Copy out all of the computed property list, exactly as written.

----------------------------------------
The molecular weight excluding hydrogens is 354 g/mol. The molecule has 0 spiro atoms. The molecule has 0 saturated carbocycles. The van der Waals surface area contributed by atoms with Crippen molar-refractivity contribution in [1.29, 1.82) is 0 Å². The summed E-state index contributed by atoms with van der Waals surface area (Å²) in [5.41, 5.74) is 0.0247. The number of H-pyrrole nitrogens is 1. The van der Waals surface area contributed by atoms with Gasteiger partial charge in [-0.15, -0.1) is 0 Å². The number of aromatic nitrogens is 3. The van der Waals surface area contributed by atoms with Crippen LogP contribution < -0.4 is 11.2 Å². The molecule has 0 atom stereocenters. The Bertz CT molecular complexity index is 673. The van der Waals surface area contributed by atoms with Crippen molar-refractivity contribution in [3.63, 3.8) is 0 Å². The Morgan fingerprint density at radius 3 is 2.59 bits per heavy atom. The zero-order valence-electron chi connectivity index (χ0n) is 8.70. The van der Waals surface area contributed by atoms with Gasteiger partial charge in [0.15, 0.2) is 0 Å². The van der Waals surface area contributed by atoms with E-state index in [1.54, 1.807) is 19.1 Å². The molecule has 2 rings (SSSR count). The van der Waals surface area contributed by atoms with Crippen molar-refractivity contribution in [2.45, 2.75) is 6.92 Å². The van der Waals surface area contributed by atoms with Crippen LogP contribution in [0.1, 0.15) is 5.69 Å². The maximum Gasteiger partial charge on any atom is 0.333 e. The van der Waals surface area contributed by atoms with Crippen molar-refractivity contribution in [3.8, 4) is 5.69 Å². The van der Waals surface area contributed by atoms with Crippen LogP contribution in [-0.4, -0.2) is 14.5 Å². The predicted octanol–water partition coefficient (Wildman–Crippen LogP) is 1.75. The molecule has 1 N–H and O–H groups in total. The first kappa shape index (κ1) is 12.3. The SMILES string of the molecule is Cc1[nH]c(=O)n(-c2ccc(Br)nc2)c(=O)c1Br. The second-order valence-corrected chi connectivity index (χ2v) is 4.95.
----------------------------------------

The molecular weight excluding hydrogens is 354 g/mol. The molecule has 0 spiro atoms. The molecule has 0 saturated carbocycles. The van der Waals surface area contributed by atoms with Crippen molar-refractivity contribution in [1.29, 1.82) is 0 Å². The summed E-state index contributed by atoms with van der Waals surface area (Å²) in [5.41, 5.74) is 0.0247. The number of H-pyrrole nitrogens is 1. The van der Waals surface area contributed by atoms with Gasteiger partial charge in [-0.15, -0.1) is 0 Å². The number of aromatic nitrogens is 3. The van der Waals surface area contributed by atoms with Crippen LogP contribution < -0.4 is 11.2 Å². The molecule has 0 atom stereocenters. The Bertz CT molecular complexity index is 673. The van der Waals surface area contributed by atoms with Crippen molar-refractivity contribution in [3.63, 3.8) is 0 Å². The Morgan fingerprint density at radius 3 is 2.59 bits per heavy atom. The zero-order valence-electron chi connectivity index (χ0n) is 8.70. The van der Waals surface area contributed by atoms with Gasteiger partial charge in [0.15, 0.2) is 0 Å². The van der Waals surface area contributed by atoms with E-state index in [1.54, 1.807) is 19.1 Å². The molecule has 2 rings (SSSR count). The van der Waals surface area contributed by atoms with Crippen molar-refractivity contribution in [2.45, 2.75) is 6.92 Å². The van der Waals surface area contributed by atoms with Crippen LogP contribution in [0.1, 0.15) is 5.69 Å². The maximum Gasteiger partial charge on any atom is 0.333 e. The van der Waals surface area contributed by atoms with Crippen molar-refractivity contribution in [3.8, 4) is 5.69 Å². The van der Waals surface area contributed by atoms with Crippen LogP contribution in [-0.4, -0.2) is 14.5 Å². The predicted octanol–water partition coefficient (Wildman–Crippen LogP) is 1.75. The molecule has 1 N–H and O–H groups in total. The first kappa shape index (κ1) is 12.3. The SMILES string of the molecule is Cc1[nH]c(=O)n(-c2ccc(Br)nc2)c(=O)c1Br. The second-order valence-corrected chi connectivity index (χ2v) is 4.95.